I also have to admit to being a little nervous that much of the late-inning action in this series will probably rest on the shoulders of Phil Coke and Damaso Marte…especially Marte, who has been alternatingly great and awful. And now we’ve got Bruney back on the active roster – not sure what to make of that but he had a very rough late-season.
    But all in all, this is just a great match-up. Certainly not one of those years when you can say that the ALCS or the NLCS was the “true” world series.
    Prediction: Yanks in 6

    IronHorse (YF) October 28, 2009, 9:14 am
  • Yanks in 5.

    Lar October 28, 2009, 9:40 am
  • To some extent, I give respect to Phils, but the ALCS was between the 103 wins team against a 97 wins team, in a much more difficult league.
    It’s a short series though, so..

    Lar October 28, 2009, 9:46 am
  • good calls, IH. I completely forgot the managers and definitely should have separated out Mariano vs. Lidge.
    I agree with IH’s assessment of Girardi’s work this post-season. I think he’s been overmanaging and making some headscratching decisions. My biggest gripe has been the way he used the roster given to him during the ALCS. It didn’t seem as if he thought out some of his decisions, specifically with his use of Gardner/Guzman and the LOOGYs, in a way that would maximize roster flexibility. And I disagree with Sam. I think the A-Rod pinchrunning decision is pretty indefensible given the minimal (I’ll even add “insignificant”) difference in the chances of scoring Guzman added over A-Rod. I know that if Guzman had magically scored and tied the game, the Angels would have been decent favorites to win in extra innings given the squad the Yanks would have had out there.
    That said, Keith Law is engaging in hyperbole if he in fact said Girardi was doing the worst job of any manager ever.

    Nick-YF October 28, 2009, 9:55 am
  • First of all, I really like K-Law, but he is prone to this kind of hyperbole at times. Second, I do think Girardi has been a good manager the past two seasons – I think he’s done a ton of great things since coming over, so keep that in mind while I get into this next part.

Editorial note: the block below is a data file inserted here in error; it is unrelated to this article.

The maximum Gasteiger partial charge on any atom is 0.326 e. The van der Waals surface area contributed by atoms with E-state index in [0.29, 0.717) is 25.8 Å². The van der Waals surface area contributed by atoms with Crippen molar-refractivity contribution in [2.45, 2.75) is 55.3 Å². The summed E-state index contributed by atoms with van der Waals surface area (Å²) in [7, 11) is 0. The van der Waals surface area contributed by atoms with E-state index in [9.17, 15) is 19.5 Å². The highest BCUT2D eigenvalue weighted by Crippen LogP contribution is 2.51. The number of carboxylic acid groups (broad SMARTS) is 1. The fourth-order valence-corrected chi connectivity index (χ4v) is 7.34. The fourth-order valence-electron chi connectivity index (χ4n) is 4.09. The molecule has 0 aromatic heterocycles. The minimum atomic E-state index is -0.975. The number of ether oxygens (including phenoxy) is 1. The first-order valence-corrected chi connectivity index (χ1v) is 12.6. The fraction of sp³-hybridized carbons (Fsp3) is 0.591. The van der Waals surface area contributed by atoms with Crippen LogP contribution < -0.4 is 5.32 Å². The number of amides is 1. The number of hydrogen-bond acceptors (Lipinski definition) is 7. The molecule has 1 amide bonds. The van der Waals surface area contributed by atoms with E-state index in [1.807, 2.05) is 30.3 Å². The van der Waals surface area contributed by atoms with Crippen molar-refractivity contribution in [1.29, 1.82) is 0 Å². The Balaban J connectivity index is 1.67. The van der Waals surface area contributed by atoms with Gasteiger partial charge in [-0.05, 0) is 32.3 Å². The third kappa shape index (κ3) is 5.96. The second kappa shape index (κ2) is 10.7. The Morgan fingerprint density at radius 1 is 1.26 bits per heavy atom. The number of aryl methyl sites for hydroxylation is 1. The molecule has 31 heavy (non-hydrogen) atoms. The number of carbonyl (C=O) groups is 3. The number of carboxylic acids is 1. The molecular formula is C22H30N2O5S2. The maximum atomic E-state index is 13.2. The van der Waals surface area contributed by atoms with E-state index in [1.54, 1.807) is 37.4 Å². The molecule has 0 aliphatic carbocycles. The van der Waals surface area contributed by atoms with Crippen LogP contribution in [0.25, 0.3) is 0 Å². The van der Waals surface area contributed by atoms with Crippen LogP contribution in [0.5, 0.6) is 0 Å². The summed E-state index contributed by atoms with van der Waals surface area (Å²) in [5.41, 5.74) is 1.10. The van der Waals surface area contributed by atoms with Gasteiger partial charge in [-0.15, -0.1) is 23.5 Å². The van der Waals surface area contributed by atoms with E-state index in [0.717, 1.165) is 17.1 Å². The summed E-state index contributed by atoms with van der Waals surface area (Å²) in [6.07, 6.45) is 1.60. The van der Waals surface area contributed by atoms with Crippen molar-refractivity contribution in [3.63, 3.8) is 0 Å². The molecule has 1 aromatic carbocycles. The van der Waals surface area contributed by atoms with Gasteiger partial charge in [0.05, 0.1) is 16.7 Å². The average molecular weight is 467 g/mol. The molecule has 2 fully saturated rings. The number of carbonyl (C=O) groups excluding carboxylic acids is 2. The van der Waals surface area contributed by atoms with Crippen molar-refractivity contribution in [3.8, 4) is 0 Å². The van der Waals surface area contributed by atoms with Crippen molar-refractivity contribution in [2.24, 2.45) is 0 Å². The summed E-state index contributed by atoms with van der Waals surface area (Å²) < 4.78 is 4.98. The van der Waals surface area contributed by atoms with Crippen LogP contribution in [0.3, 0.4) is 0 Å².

But, being totally honest here, he made some awful, awful, AWFUL moves in the ALCS. Totally bewildering and inexcusable moves. Pinch running for A-Rod in a game that you’re HOPING to send to extras? Losing the DH spot for a *marginal* ARM upgrade in the outfield? And my personal favorite: taking Mariano out of a tie game to pinch hit. With Francisco Cervelli….with 2 outs. And nobody on! Nobody on base, 2 outs, and Francisco Cervelli due up. And you trade MARIANO FREAKING RIVERA in a TIE GAME to get to that situation???!! Those all border on absolute madness. King George the Third level madness.
    On top of that, he’s failed to recognize that Nate Robertson is the second-best reliever on the team right now. And he replaced a valuable pinch hitter on the postseason roster (Hinske) so he could have a THIRD pinch running option (in addition to Gardner and Hairston). Seriously, Joe? I would love to hear the logic behind that one.
    I like how he lined up the starting rotation, but that’s about it. He had an absolutely effin’ terrible ALCS – and there’s no even debating it. We win in 5 games MAX without his blunders.
    What’s even more amazing though is that it IS debatable whether or not he’s been the worst manager this postseason, thanks to the misadventures of Joe Torre and Mike Scioscia. And now it looks like Charlie Manuel also might want a seat at this table. We’ll see.

    Mark (YF) October 28, 2009, 10:31 am
  • NO FREAKING WAY…
    Uh uh…
    Not going to happen…
    Not with a 10 foot pole…
    My fellow YF’s seem to want to jinx us…CUT IT OUT BOYS!!!
    I am stoked and ready to rock but forget predictions. Sorry.
    p.s. please ignore my pre-postseason prediction! ;)

    krueg October 28, 2009, 10:36 am
  • A Yankee fan thinks the Yanks are going to win. Weird.
    Phils in 7.

    aeaton October 28, 2009, 11:55 am
  • So I started out my prediction process by taking a look at the three-game regular season series between the Phils and Yanks:
    http://philadelphia.phillies.mlb.com/news/article.jsp?ymd=20091027&content_id=7561434&vkey=news_phi&fext=.jsp&c_id=phi
    On the face of it, this (small) sample would seem like a decent yardstick and should provide some hope to Philly fans, in that they took 2 of 3 on the road, facing Burnett, Pettitte and Sabathia.